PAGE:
Bell races to first Xfinity Series win
KANSAS CITY, Kan. — Christopher Bell raced to his first NASCAR Xfinity Series victory Saturday, beating dominant Joe Gibbs Racing teammate Erik Jones after they made contract with four laps left at Kansas Speedway.
Bell led for just those four laps, hanging in second place behind Jones for much of the race before sliding in front of him shortly before the collision. After watching his teammate control the race for so long, the finish came as a surprise for Bell.
“I didn’t think winning was a possibility,” Bell said.
Jones led 186 laps of 200 laps, and won both of the first two stages. He failed to finish the race.
Jones had drifted to the top of the track before Bell attempted to slide past him underneath. Bell said after the race that he felt he was clear. Jones disagreed.
“It’s not dirt racing, you know,” Jones said. “He’s not clear. I can’t just stop on the top.”
While Jones was initially excited for the race to come down to the wire against a teammate, he was very disappointed in how the race finished as he felt they didn’t truly get to compete for the win.
“I thought we were going to race for the win and unfortunately it wasn’t much of a race,” Jones said. “It was more of a wreck.”
Despite his frustrations, though, he knows that unfortunate endings like this one happen, and not to dwell on it moving forward.
“That’s racing,” Jones said. “It’s not always going to go your way and you know it definitely didn’t go our way today. We just have to come back ... and do it a little bit better.”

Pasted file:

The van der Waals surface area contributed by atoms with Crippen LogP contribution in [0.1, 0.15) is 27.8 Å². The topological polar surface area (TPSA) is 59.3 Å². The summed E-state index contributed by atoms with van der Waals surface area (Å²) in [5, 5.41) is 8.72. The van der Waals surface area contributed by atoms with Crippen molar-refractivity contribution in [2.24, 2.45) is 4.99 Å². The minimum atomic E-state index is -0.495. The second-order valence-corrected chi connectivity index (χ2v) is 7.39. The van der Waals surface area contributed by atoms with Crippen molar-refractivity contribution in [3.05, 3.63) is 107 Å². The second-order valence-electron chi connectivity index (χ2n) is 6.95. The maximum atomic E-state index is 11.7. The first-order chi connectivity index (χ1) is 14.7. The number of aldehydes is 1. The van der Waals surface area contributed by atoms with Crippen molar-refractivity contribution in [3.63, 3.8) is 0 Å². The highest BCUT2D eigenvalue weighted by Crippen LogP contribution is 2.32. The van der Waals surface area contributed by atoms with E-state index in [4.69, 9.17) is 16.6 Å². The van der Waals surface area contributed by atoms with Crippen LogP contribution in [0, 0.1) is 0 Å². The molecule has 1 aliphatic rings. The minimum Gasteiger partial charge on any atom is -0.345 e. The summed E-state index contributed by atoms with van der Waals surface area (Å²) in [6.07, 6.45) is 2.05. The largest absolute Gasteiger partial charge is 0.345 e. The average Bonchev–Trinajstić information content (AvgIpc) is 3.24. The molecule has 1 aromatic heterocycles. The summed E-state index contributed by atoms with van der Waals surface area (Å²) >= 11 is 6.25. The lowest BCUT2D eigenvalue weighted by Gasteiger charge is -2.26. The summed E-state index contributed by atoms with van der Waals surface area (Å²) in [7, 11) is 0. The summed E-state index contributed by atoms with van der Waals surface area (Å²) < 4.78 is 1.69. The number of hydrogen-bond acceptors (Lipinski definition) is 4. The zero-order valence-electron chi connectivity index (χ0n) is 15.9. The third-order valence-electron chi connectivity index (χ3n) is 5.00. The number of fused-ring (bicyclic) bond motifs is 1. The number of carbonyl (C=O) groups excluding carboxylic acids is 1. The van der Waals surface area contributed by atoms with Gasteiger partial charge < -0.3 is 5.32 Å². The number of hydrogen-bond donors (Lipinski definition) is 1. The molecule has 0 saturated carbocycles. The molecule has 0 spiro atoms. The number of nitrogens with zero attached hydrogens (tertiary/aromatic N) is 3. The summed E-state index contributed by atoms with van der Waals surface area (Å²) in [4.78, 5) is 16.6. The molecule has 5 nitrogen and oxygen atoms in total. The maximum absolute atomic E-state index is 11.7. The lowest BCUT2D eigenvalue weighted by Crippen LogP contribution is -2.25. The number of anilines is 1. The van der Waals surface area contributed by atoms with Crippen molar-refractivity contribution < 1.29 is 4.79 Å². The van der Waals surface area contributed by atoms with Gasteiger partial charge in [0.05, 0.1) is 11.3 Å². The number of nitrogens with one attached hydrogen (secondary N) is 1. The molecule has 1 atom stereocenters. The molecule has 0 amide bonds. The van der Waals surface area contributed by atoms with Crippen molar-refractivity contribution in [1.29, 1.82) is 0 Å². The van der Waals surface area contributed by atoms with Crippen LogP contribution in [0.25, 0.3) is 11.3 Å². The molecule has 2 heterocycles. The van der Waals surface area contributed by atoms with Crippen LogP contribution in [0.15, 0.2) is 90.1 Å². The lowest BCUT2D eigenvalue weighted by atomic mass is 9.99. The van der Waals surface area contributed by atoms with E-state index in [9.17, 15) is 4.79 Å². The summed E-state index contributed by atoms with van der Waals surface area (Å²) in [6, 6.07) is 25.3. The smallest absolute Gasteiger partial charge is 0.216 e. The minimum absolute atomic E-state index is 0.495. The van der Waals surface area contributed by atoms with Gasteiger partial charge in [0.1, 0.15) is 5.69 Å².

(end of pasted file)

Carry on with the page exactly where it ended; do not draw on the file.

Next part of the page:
For two teammates to be in such a tight race for first is a dicey situation in and of itself, but for one to make a move like Bell did shows the true competitive nature of the sport.
“We both want to win, and that’s a product of it,” Bell said.
Bell hadn’t gotten the chance to apologize to Jones before meeting with the media, but said he intended to and that “it sucks that we couldn’t race it out, or that he didn’t finish the race.”
Bell, a regular in the Truck Series, and Jones are not eligible for the series playoffs.
Justin Allgaier entered the race trailing teammate William Byron in the playoff standings, but now sits in first place after finishing fifth.
Byron, now in second place in the standings, finished fourth and now trails Allgaier by two points.
Elliott Sadler finished not far behind in seventh, maintaining his position of third place but now trailing the lead by 11 points.
Pole winner Tyler Reddick finished second, and Ryan Blaney was third.
The caution flag came out on Lap 76 when Elliot Sadler spun out. Sadler didn’t make contact with any other drivers, as Austin Dillon was able to barely navigate past the smoking No. 1 car as it spun toward the infield. He would return to the race.
Gray Gaulding and Reed Sorenson were pushed to the rear prior to the race for missing driver introductions, and Spencer Boyd, Byron and Tifft were sent to the rear as well for unapproved adjustments. Byron and Tifft are in the playoff hunt, so the ruling put them in an uphill battle early to catch up with their competition.
Nov. 4 at Texas Motor Speedway. Jones won at the track in April.